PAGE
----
Start processing notifications

SyncGraphDbApp handles the processing of device lifecycle and twin change notifications. Internally its TwinChangesEventProcessor class reads notifications routed to a SyncGraphDBEventHub and updates the graph accordingly. The processor is implemented as a typical Azure Event Hub event processor meaning it has a corresponding factory class (TwinChangesEventProcessorFactory), implements IEventProcessor and is triggered by a EventProcessorHost. For more information on Azure Event Hub event processors see Event Hubs programming guide.

TwinChangesEventProcessor.ProcessEventAsync is called when a new batch of notifications arrive. ProcessEventAsync calls SyncDataAsync to process the batch and updates the event hub checkpoint based on the last successfully processed notification. The checkpoint allows SyncGraphDbApp to restart and resume processing without dropping any notifications.

Each notification is processed based on its message source and operation type. These are pulled from each notification’s eventData.Properties header along with source hub name and device ID. The following table describes the meaning of each message source and operation type combination:

Message Source Operation Type Description
deviceLifeCycleEvents createDeviceIdentity A new device was registered in the hub
deviceLifeCycleEvents deleteDeviceIdentity An existing device was unregistered
twinChangeEvents updateTwin Contains a changeset to be applied to an existing twin in the graph (e.g. PATCH)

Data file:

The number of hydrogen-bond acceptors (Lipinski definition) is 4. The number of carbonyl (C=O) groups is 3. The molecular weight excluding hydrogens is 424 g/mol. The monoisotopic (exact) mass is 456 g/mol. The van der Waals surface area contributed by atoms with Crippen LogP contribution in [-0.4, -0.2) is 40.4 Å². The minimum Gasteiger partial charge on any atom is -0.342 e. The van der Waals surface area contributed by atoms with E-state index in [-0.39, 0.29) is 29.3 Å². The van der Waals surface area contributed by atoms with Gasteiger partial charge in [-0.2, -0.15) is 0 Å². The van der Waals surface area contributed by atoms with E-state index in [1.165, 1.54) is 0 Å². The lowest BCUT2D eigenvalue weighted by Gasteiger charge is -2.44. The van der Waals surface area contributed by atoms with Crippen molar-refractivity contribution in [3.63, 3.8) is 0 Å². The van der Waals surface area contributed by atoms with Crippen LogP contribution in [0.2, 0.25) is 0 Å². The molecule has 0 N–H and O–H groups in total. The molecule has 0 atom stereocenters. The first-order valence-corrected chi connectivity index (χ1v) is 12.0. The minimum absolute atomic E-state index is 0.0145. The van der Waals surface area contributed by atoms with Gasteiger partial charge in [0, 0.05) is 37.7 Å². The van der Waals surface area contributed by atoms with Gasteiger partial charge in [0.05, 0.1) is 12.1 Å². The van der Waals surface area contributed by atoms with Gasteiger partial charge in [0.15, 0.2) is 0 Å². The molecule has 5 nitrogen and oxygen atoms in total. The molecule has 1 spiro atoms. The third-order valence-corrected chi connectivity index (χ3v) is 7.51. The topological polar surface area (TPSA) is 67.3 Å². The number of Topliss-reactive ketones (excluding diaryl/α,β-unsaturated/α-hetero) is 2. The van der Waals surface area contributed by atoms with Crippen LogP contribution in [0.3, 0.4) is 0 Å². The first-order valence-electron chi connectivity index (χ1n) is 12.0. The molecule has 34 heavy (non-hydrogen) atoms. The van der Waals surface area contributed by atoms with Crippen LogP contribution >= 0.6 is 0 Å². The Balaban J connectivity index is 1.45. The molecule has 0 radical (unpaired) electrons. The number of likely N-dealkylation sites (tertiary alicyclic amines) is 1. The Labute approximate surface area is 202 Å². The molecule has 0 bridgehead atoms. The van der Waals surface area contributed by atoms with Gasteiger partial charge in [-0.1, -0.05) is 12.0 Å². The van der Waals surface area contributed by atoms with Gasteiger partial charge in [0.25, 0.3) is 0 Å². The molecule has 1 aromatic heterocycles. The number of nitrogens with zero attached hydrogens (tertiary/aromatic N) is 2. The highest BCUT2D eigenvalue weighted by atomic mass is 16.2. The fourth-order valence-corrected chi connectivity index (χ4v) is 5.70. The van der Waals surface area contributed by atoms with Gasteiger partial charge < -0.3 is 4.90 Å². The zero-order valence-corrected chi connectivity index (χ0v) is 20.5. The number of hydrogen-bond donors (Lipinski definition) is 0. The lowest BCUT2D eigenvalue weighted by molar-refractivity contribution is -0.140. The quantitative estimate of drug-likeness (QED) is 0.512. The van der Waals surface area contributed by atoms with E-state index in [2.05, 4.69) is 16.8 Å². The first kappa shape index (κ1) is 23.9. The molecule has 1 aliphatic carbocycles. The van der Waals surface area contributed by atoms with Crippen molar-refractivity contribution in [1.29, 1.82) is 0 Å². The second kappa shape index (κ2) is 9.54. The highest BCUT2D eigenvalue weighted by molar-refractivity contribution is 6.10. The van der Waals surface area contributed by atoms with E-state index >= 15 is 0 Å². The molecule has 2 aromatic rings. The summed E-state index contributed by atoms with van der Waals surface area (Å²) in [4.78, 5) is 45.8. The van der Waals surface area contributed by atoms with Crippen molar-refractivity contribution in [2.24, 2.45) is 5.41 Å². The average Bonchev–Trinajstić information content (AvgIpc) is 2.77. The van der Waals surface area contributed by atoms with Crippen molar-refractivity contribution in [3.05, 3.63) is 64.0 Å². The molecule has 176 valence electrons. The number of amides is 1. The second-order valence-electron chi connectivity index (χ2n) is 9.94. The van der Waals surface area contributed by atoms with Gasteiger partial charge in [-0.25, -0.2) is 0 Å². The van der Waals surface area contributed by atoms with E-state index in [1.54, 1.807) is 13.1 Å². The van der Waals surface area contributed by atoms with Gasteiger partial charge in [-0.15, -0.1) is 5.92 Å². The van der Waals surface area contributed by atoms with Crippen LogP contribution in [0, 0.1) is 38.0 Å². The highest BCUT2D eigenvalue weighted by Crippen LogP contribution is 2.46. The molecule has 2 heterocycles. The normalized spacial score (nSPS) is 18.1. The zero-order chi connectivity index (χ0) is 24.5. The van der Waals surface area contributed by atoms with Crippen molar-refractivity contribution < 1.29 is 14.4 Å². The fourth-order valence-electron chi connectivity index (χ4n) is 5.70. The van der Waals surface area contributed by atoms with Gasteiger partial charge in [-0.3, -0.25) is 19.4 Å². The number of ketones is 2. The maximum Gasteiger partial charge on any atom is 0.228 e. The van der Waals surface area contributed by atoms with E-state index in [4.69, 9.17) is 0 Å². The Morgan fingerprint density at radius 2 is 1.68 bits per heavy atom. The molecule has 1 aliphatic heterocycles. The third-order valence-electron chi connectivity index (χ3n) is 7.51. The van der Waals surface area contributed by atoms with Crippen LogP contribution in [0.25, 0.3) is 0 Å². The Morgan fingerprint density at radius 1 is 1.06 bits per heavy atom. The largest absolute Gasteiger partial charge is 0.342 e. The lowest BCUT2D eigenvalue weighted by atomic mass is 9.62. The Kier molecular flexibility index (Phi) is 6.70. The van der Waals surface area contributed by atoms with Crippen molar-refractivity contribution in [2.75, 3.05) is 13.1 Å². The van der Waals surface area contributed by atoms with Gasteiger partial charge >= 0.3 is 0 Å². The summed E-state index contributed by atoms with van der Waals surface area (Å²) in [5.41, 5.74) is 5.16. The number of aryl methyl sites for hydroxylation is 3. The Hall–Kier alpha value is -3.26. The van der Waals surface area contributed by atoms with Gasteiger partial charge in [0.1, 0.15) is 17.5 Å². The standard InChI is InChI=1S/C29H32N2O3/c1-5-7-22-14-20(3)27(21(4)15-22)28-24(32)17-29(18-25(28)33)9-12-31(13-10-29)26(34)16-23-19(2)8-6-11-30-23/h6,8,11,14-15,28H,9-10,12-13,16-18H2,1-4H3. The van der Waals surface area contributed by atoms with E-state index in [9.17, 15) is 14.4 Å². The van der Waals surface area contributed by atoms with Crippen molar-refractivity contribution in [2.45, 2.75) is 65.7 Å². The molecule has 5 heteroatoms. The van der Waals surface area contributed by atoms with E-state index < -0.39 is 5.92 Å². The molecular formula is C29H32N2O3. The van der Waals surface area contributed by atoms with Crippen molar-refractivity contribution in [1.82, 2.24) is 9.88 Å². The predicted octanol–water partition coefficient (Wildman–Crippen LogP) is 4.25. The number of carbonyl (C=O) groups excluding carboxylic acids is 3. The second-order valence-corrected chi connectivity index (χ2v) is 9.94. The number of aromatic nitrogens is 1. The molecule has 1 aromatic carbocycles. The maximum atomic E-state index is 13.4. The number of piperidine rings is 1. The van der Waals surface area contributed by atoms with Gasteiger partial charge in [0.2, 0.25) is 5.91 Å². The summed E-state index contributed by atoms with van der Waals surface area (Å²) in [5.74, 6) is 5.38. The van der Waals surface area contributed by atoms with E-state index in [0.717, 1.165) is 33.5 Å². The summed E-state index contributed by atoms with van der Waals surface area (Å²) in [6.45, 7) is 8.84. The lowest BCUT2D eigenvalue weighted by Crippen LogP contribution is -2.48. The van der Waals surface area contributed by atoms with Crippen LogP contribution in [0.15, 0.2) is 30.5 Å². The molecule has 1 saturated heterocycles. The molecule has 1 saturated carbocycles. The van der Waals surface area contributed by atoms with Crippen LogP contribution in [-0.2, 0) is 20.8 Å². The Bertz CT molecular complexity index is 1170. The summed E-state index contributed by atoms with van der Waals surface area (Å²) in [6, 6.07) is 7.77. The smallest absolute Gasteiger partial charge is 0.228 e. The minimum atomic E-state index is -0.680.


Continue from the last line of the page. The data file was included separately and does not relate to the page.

twinChangeEvents replaceTwin Contains a full twin to replace existing twin in graph (e.g. PUT)

SyncGraphDbApp internally implements SyncCommand subclasses to process each message source and operation type combination. To start CreateDeviceIdentitySyncCommand adds a new vertex to the graph that represents a new thermostat and associates the thermostat with a Room vertex based on its location via a new edge. The sample only allows 1 thermostat to be associated with a room at a time. Also note that notifications can have duplicates. As a result conflict errors must be handled. ```csharp try { Console.WriteLine("Add new thermostat vertex ..."); vTwin = await this.AddVertexAsync("thermostat", graphTwinId, null); } catch (DocumentClientException ex) when (ex.Error.Code == "Conflict") { Console.WriteLine($"Thermostat vertex {graphTwinId} already exists in the graph."); return; }

// replace location Location? location = this.ParseTaggedLocation(this.jTwin); if (location != null) { await this.ReplaceLocationAsync(vTwin, location.Value); } ```

DeleteDeviceIdentityCommand removes the existing vertex for the specified thermostat and the edge associating the thermostat with a room: csharp string graphTwinId = MapGraphTwinId(this.hubName, this.twinId); Console.WriteLine($"Try remove twin {graphTwinId} from graph ..."); await this.ExecuteVertexCommandAsync($"g.V('{graphTwinId}').drop()");

UpdateTwinSyncCommand performs two steps: 1) updates the temperature field of the thermostat's vertex and 2) associates a Thermostat vertex with a new Room vertex if its location changed: ```csharp string graphTwinId = MapGraphTwinId(this.hubName, this.twinId);

Console.WriteLine("Get thermostat vertex ..."); Vertex vTwin = await this.GetVertexByIdAsync(graphTwinId); if (vTwin == null) { Console.WriteLine("Vertex does not exist. Execute Add command ..."); await this.AddTwinAsync(this.hubName, this.twinId, this.jTwin); return; }